My mentors at USC were Dr. Judy Pa and Vahan Aslanyan. Dr. Pa's lab is looking at early structural/functional changes and brain activity in older adults at risk for Alzheimer's disease. Their primary goal is to identify the earliest signs of cognitive decline and they hope to do that by combining cognitive, behavioral, and neuroimaging techniques. Since they are still in the early stages of the project, I assisted the team by looking at the Long beach Longitudinal Aging Study which investigated gender and APOE status differences in the relationship between brain health and risk measures. The team was still in the early stages of this project so there were no preliminary findings. The work I did during the summer was assisting the team with various assignments such as data manipulation, literature reviews, learning how to smooth out structural T1 magnetic resonance imaging (MRI) scans using VBM. Once the datasets are collected and imaging/sociodemographic data are combined, the team will then decide which area(s) of interest they plan to run statistical analyses on depending on the abundance of data they have. Right now, the lab is currently focused on exploring gender differences, so they expect to check for the significance of gender interactions with their variable of interest. Covariates such as age, APOE4, and education are included.
The USC Summer Research Experience taught me how to use various programs to work on data manipulation and examine MRI scans. I believe that this skill set I learned will be very useful in the future because Public Health gathers data from many studies and that data needs to be organized and examined by the scientific community and the public. It took some time to learn how each program worked and eventually I became familiar with them and create codes that assist me in data manipulation/harmonization. The experience also showed me that I can continue to improve my communication skills (such as presenting) because there is a lot of information/work that I want to convey to my audience, so I need to find a way to deliver it smoothly. I also learned how to prepare a presentation in a way that does not have too many slides and shows too much. Dr. Pa explained to me that depending on the time I have to present, that should be the number of slides I have as well. The advice/comments she gave me were very helpful and definitely something I will keep in mind for future presentations.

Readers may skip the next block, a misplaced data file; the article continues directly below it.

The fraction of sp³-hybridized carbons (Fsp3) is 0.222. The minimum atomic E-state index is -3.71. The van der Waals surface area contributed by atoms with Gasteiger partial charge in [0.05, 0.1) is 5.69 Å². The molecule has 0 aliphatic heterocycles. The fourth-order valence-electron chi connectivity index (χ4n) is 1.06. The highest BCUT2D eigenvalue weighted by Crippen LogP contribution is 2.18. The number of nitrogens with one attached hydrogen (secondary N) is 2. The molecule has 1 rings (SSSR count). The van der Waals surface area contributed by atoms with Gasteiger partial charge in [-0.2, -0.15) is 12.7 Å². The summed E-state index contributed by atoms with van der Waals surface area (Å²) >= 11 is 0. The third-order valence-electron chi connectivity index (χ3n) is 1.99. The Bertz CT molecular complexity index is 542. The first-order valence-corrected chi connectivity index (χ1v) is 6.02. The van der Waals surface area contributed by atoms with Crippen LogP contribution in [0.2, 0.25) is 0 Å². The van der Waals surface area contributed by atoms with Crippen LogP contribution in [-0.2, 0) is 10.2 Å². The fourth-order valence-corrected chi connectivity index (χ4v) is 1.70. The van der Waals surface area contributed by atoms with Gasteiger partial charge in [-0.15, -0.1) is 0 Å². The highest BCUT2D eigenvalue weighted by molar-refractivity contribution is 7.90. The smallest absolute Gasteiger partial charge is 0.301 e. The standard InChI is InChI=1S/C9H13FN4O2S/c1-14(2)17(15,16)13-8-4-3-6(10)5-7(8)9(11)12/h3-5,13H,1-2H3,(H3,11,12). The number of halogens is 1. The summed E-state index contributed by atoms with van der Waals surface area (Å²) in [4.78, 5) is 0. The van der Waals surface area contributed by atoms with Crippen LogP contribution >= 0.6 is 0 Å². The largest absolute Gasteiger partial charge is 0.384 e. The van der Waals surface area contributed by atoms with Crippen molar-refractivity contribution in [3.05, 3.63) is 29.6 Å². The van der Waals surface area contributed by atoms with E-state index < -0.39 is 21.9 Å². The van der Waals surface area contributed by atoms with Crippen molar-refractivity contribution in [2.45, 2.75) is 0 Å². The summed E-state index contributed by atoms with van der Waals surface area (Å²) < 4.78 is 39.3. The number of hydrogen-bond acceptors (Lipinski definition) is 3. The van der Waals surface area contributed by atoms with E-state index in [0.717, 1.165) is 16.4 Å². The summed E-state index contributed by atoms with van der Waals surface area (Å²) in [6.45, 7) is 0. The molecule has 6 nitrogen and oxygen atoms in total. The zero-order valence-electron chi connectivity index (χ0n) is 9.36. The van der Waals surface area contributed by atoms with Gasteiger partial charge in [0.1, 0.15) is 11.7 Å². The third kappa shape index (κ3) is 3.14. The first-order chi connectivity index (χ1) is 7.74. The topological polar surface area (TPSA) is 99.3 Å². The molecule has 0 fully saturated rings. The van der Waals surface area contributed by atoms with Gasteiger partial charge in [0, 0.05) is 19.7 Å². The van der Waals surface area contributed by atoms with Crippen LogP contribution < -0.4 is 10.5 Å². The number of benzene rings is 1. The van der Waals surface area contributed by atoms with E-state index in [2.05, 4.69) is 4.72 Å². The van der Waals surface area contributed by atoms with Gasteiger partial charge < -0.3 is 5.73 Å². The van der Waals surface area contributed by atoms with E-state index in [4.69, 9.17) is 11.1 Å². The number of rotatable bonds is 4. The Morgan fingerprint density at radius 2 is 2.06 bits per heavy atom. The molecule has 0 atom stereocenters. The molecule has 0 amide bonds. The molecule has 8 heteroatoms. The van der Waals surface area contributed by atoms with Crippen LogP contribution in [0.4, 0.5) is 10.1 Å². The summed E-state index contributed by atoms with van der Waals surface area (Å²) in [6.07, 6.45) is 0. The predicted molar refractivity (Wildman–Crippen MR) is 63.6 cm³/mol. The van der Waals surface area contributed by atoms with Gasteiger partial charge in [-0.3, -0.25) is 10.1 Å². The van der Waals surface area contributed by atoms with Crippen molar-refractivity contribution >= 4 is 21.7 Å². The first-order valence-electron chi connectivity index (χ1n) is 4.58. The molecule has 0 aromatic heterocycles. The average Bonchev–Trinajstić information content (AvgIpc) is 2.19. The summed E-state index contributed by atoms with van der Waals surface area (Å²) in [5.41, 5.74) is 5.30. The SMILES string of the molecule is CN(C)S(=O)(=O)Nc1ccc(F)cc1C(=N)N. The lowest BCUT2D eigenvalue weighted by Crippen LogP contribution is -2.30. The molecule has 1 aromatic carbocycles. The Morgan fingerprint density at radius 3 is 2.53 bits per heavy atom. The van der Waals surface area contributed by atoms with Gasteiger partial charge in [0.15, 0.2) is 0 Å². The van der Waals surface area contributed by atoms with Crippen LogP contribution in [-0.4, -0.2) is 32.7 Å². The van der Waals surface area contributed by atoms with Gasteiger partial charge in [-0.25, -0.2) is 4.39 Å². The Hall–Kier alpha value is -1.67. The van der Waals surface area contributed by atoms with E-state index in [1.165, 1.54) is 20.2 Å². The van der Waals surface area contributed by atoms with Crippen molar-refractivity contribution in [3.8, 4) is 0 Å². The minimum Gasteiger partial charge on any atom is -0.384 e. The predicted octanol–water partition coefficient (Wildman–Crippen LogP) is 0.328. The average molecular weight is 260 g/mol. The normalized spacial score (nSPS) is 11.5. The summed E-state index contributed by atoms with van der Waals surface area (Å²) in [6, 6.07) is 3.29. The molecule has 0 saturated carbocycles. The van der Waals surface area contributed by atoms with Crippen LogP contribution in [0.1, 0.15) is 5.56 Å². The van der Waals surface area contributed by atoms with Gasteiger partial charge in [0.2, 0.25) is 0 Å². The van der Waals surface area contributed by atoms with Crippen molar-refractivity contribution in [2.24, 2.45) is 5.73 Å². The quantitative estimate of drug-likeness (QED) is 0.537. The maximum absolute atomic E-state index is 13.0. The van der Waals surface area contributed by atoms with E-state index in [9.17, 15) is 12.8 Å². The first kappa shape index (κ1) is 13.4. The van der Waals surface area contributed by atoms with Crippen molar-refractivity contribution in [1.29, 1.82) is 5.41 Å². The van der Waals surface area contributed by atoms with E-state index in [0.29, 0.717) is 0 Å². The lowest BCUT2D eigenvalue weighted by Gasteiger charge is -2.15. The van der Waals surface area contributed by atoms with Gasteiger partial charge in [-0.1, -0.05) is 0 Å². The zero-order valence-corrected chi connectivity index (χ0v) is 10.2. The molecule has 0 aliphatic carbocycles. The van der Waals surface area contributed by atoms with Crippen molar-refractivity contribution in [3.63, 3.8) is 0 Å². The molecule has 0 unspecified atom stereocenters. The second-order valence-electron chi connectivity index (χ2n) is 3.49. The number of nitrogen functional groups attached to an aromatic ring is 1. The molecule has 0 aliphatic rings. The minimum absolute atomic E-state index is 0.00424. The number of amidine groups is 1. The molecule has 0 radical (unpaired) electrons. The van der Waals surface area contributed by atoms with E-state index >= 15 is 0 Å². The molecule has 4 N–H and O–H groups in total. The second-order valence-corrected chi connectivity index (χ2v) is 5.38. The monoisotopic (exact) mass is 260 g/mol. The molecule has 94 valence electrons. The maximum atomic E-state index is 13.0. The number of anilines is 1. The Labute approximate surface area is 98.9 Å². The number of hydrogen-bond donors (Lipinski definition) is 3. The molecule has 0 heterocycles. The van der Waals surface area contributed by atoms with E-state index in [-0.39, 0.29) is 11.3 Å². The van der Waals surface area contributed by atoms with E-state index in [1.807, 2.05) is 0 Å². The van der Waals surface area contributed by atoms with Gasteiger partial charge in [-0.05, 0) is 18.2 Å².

My mentor’s were Dr. Tyler Ard, Assistant Professor Of Research Neurology. Using data from the journal which study aims to present high resolution black blood MRI (2-D) for the visualization and characterizations of Lenticulostriate Arteries, it was my job to come up with the best way to visualize and represent these arteries in 3-D. The main objective was to see the structure of the Lenticulostriate Arteries and to get a better perspective on where they are located in the brain. Using a gaming developer software called Unity, I was tasked to create an interactive webpage of a human brain that highlighted these arteries. Preliminary findings included: In the United States, about 77.9 million (1 out of every 3) adults have high blood pressure and within that group about 8 out of 10 people will have at least one stroke. Cause of strokes are due to lack of oxygen to the brain. This lack of oxygen is caused by little to no blood flow to certain areas of the brain. No blood flow is due to blood clots which clogs already narrowed arteries. This leads to our Lenticulostriate arteries which are small and very susceptible to these blood clots. The use of Unity can help people understand the structure of Lenticulostriate Arteries and could possibly reduce the number of strokes.
I have experienced coding in C++ and working with GUI apps, but have never used the program called Unity. Unity is a great blend of C++ coding and working with 3-D models. I felt a bit intimidated, but I was looking forward to the challenge. I was able to experiment with my code and receive instant feedback. The project with Unity has helped me gain more confidence in my coding and understanding that this is all part of the learning experience. From this experience, I take with me the idea that even if I'm not sure of what I am doing, I know I have the tools to get me there.
My mentor at USC was Dr. Hosung Kim, Assistant Professor of Neurology. His main areaf o research is neuroimaging with deep learning. The main research objective was to see Parkinson's data set on current brain age prediction algorithm to predict brain age of Parkinson's patients. We hypothesized that the brain age would be accelerated for patients of Parkinson's disease. Our preliminary findings show showed that brain age was not accelerated in the patients of Parkinson's disease dataset. Some implications are that parameter tuning may help to prevent potential over-fitting of the dataBrain age prediction algorithm can be run on various subsections of the brain to observe if parts of the brain in Parkinson's patients is accelerated more than other parts. Parts of the brain most affected by Parkinson’s (substantia nigra, motor cortex) may show anomalies in brain aging.
Working in the lab was fun. I want to understand which models are appropriate to use with different kinds of data. Communication is important in the lab. If you're having trouble finding something, you should speak up instead of wasting time. I used Pintask to keep track of objectives and to document steps in processes. It was a good tool to use to help stay on track with time. (Good when you're working by yourself). I learned that my skills are needed and that I know more than I was giving myself credit for.
My mentor was Dr. Tyler Ard, Assistant Professor of Research, and his main area of research: Visualizing neuroimaging data. Our main research objective was to develop a program capable of removing noise from images taken from two photon microscopy so that a stack of images can be modeled in three dimensions. Preliminary findings: Noise data in images can be removed using methods such as windowing, tuning threshold parameters, and blurring.